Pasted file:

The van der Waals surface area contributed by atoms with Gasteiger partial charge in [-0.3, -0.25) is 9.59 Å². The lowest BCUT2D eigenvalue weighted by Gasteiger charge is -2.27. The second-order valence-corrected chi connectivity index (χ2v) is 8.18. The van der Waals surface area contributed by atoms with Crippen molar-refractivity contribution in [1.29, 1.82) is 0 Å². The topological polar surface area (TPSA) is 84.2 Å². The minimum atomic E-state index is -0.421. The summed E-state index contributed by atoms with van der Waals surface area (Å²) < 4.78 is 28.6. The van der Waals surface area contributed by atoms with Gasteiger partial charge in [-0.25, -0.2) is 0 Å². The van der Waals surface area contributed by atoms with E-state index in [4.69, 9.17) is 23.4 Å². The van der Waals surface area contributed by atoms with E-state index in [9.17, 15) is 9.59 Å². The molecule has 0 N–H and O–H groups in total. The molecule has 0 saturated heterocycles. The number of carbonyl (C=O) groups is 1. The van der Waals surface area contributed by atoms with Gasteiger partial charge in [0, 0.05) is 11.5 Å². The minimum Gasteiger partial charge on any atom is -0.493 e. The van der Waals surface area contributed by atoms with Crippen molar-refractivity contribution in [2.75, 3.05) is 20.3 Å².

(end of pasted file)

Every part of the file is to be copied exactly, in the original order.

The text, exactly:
The van der Waals surface area contributed by atoms with Gasteiger partial charge in [-0.3, -0.25) is 9.59 Å². The lowest BCUT2D eigenvalue weighted by Gasteiger charge is -2.27. The second-order valence-corrected chi connectivity index (χ2v) is 8.18. The van der Waals surface area contributed by atoms with Crippen molar-refractivity contribution in [1.29, 1.82) is 0 Å². The topological polar surface area (TPSA) is 84.2 Å². The minimum atomic E-state index is -0.421. The summed E-state index contributed by atoms with van der Waals surface area (Å²) < 4.78 is 28.6. The van der Waals surface area contributed by atoms with Gasteiger partial charge in [-0.25, -0.2) is 0 Å². The van der Waals surface area contributed by atoms with E-state index in [4.69, 9.17) is 23.4 Å². The van der Waals surface area contributed by atoms with E-state index in [9.17, 15) is 9.59 Å². The molecule has 0 N–H and O–H groups in total. The molecule has 0 saturated heterocycles. The number of carbonyl (C=O) groups is 1. The van der Waals surface area contributed by atoms with Gasteiger partial charge in [0, 0.05) is 11.5 Å². The minimum Gasteiger partial charge on any atom is -0.493 e. The van der Waals surface area contributed by atoms with Crippen molar-refractivity contribution in [2.75, 3.05) is 20.3 Å².